GUNS Magazine May 2013 Digital Edition - Page 12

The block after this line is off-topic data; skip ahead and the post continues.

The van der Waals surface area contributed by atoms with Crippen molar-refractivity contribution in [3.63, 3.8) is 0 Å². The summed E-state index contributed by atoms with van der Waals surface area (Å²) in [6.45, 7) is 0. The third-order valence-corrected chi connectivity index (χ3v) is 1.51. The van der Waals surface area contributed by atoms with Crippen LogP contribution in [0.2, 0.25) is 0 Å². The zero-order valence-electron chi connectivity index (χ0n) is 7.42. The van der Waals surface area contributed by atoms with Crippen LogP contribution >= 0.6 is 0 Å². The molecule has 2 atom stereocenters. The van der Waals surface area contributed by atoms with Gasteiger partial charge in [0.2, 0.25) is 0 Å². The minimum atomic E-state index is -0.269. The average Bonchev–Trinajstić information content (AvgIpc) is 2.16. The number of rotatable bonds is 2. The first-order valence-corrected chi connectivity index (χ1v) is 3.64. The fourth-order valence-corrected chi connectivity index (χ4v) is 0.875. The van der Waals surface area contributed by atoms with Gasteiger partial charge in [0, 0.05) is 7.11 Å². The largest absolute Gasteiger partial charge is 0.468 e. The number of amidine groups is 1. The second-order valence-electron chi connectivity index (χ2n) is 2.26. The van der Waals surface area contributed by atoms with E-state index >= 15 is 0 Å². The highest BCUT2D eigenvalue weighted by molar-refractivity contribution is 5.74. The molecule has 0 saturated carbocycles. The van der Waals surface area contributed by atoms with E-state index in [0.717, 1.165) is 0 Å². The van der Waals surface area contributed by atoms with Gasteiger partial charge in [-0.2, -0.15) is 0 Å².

fiRefoRMing BRass an iMporTanT Technique for a handloader To learn. artridge brass is about 70-percent copper and 30-percent zinc, a relatively low-cost alloy that’s easily softened (annealed) by heating or hardened by “working” to enhance certain characteristics. The relatively thick head of the case is left work-hardened after manufacturing to contain pressures, but the front end of the case is annealed to remain more flexible. This flexibility helps the neck hold a bullet firmly, and also allows the thin walls of the case to expand during firing, sealing the chamber against gas blowback, then contract slightly after pressure drops to allow extraction. This flexibility also allows rifle addicts to create new cartridges. If the rifle’s chamber is reamed larger, the brass case will expand to fit the new chamber. This fireforming is usually connected with wildcat rounds, with steeper shoulder angles and less-tapered bodies capable of holding more powder. But blowing-out brass has also created new factory rounds: The .300 Weatherby Magnum is an improved version of the .300 Holland & Holland, and Nosler recently legitimized the .280 Ackley Improved, a popular wildcat (see February 2013 issue free at www. gunsmagazine.com/digital-editions). Sometimes fireforming can also be used to turn cheaper factory cases into other factory cases that might be scarce or expensive, so any avid handloader should be familiar with various fireforming techniques, as well as potential problems. The biggest problem is maintaining headspace. A slight amount of excess headspace results in case stretching, or even separation near the case’s head. Rimmed and belted brass can be fired without any worries, but the firing pin can drive rimless brass a little too far into the new chamber, shortening the headto-shoulder distance. Most rifles re-barreled to improved rimless cases have the chamber set up for a slight crush-fit with factory brass. New cases have a slight radius between the neck and shoulder, just 12 C John Barsness full-pressure handloads in new brass, and the improved cases will come from the chamber perfectly formed. Many handloaders, however, are tempted to save money by using reduced loads to fireform cases, often combined with cheaper cast bullets. But if pressure isn’t near the SAAMI maximum for the parent round, the case heads might not be driven back firmly into the bolt face, and some cases can still end up with a slight amount of excess headspace, even with a crush-fit chamber. Unless you plan to segregate cases for use with reduced loads and/ or cast bullets, fireform with a fullpower load using jacketed bullets. Since we’re handloaders anyway, most of us will fire handloaded new brass, and a maximum load for the parent case will guarantee complete expansion of the improved case. new BraSS BeSt It’s not absolutely necessary to use new brass, but it works best for a couple of reasons. First, firing workhardens brass, especially the thinner body and neck. If the brass has been fired more than once or maybe twice, it can crack during fireforming. (Work-hardening is also why it’s a good idea to anneal brass after fireforming, since the extra stretching to fill the new chamber walls work-hardens brass even more than normal firing.) Second, when new rimless brass is fired the first time in standard chambers, it loses that slight radius between neck and shoulder, so doesn’t headspace as firmly when chambered in a crush-fit improved chamber. As a result, case stretching or even misfires can result. I once went on a prairie dog shoot with a friend who brought a brandnew custom rifle chambered for an improved cartridge. This is a really good way to fireform a bunch of brass, but about every fifth round from Joe’s new rifle wouldn’t go bang. He started cussing the gunsmith, but I interrupted the blue streak to ask if his handloads were in fired brass. They were—and once he got back home and switched to new brass the misfires disappeared. Misfires also tend to occur when an improved chamber isn’t reamed for a new-brass crush-fit. This often happens when somebody runs an improved reamer into the chamber enough to help maintain this crushfit against the firing pin’s blow. If your rifle’s set up this way, all you have to do is fire factory ammo or The most enjoyable way to fireform a bunch of brass is prairie dog shooting (above). Rimless cases like the .35 Whelen (below, left) need to either firmly “crush-fit” in an improved chamber, or have the bullet seated out to firmly meet the rifling to properly fireform. Rimmed or belted brass can simply be chambered and fired, as Roy Weatherby did when transforming the .300 H&H into the .300 Weatherby Magnum (right). W W W . G U N S M A G A Z I N E . C O M • M AY 2 0 1 3

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